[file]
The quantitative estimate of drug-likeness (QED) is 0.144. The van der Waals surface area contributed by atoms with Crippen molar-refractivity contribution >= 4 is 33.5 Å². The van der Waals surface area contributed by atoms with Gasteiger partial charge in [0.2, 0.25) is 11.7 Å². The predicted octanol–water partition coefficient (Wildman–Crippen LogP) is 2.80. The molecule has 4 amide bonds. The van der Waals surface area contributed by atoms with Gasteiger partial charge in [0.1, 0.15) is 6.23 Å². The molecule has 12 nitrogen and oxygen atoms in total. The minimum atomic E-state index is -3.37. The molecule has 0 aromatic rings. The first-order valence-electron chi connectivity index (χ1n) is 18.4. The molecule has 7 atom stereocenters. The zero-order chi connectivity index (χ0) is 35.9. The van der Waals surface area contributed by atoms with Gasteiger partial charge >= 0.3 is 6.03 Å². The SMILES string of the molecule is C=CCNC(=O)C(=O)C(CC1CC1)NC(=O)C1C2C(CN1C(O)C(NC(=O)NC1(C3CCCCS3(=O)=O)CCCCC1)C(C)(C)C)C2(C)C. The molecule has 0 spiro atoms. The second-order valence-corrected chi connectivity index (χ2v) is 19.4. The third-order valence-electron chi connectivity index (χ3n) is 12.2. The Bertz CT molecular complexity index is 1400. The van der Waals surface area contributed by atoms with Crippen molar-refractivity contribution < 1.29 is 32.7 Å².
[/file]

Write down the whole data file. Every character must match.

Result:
The quantitative estimate of drug-likeness (QED) is 0.144. The van der Waals surface area contributed by atoms with Crippen molar-refractivity contribution >= 4 is 33.5 Å². The van der Waals surface area contributed by atoms with Gasteiger partial charge in [0.2, 0.25) is 11.7 Å². The predicted octanol–water partition coefficient (Wildman–Crippen LogP) is 2.80. The molecule has 4 amide bonds. The van der Waals surface area contributed by atoms with Gasteiger partial charge in [0.1, 0.15) is 6.23 Å². The molecule has 12 nitrogen and oxygen atoms in total. The minimum atomic E-state index is -3.37. The molecule has 0 aromatic rings. The first-order valence-electron chi connectivity index (χ1n) is 18.4. The molecule has 7 atom stereocenters. The zero-order chi connectivity index (χ0) is 35.9. The van der Waals surface area contributed by atoms with Gasteiger partial charge >= 0.3 is 6.03 Å². The SMILES string of the molecule is C=CCNC(=O)C(=O)C(CC1CC1)NC(=O)C1C2C(CN1C(O)C(NC(=O)NC1(C3CCCCS3(=O)=O)CCCCC1)C(C)(C)C)C2(C)C. The molecule has 0 spiro atoms. The second-order valence-corrected chi connectivity index (χ2v) is 19.4. The third-order valence-electron chi connectivity index (χ3n) is 12.2. The Bertz CT molecular complexity index is 1400. The van der Waals surface area contributed by atoms with Crippen molar-refractivity contribution < 1.29 is 32.7 Å².